The Policy portion of my act was actually one of the first things I had decided on. There needed to be a definitive stance taken at the end of the piece. This is probably the most important piece of stasis: “An agreement to disagree must occur in every rhetorical situation,” (Crowley and Hawhe 53). At the end of the act, I needed to leave the chalk circle I had stayed within for the full five-and-a-half minutes prior. I wanted to display the cognitive stress of feeling emotionally bound to compulsive habits. I would try to take the trapeze with me out of the circle, but it would only reach the edge. At the end, I would leap outside the confines of the chalk, and the bar would fly away, out of sight.
What I really didn’t want was for this to be a moment of total distress. It’s a moment of uncertainty, surely, but I wanted to convey the message that progress is terrifying, but rewarding. I don’t see this as the trapeze angrily banishing me. Instead, I see it as a comforting friend gently guiding me to the future I have to pursue, almost saying “you have to go, but I can’t come with you.”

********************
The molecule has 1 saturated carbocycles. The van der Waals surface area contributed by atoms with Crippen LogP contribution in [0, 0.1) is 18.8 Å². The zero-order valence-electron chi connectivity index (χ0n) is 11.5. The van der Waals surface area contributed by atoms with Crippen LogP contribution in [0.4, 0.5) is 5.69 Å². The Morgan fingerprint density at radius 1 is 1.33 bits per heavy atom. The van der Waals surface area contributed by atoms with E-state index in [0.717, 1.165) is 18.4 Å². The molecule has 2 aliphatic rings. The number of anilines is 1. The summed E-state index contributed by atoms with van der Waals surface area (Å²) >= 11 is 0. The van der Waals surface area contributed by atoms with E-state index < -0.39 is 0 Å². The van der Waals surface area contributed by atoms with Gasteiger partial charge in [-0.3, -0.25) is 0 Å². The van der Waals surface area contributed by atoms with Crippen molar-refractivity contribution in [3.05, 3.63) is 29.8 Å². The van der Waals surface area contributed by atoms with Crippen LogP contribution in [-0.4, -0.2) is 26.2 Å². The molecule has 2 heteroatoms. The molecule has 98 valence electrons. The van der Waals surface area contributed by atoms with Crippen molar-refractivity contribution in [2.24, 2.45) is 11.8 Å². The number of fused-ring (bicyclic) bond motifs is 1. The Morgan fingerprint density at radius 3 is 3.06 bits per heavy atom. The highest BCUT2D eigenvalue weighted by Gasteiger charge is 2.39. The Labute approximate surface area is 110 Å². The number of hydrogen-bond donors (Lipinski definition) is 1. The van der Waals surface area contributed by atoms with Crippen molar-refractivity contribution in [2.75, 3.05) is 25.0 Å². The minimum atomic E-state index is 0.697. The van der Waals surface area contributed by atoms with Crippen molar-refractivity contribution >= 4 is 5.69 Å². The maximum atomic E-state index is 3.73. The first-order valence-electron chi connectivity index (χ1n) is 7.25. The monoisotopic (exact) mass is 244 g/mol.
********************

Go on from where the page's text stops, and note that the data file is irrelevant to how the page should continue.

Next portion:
What I knew all along was that a resolution needed to be made. That’s all fine and well, and we always have things we’re wanting to achieve or the end goal of which we want to reach. What’s most important, though, and what will influence the outcome significantly is what happens between the acknowledgement of conflict and the resolving of that friction. There comes a moment where a decision needs to be made, to exit purgatory and take a fearful step to leave. This is why stasis is so hard to reach, yet so important. In order to find middle ground, peace, and clarity, we have to be willing to consider all sides of the decision and issue at hand. This may be politics, a disagreement between roommates, or a heavy-hearted conversation with yourself. No matter the venue, the willingness to approach the unknown is the essential first step.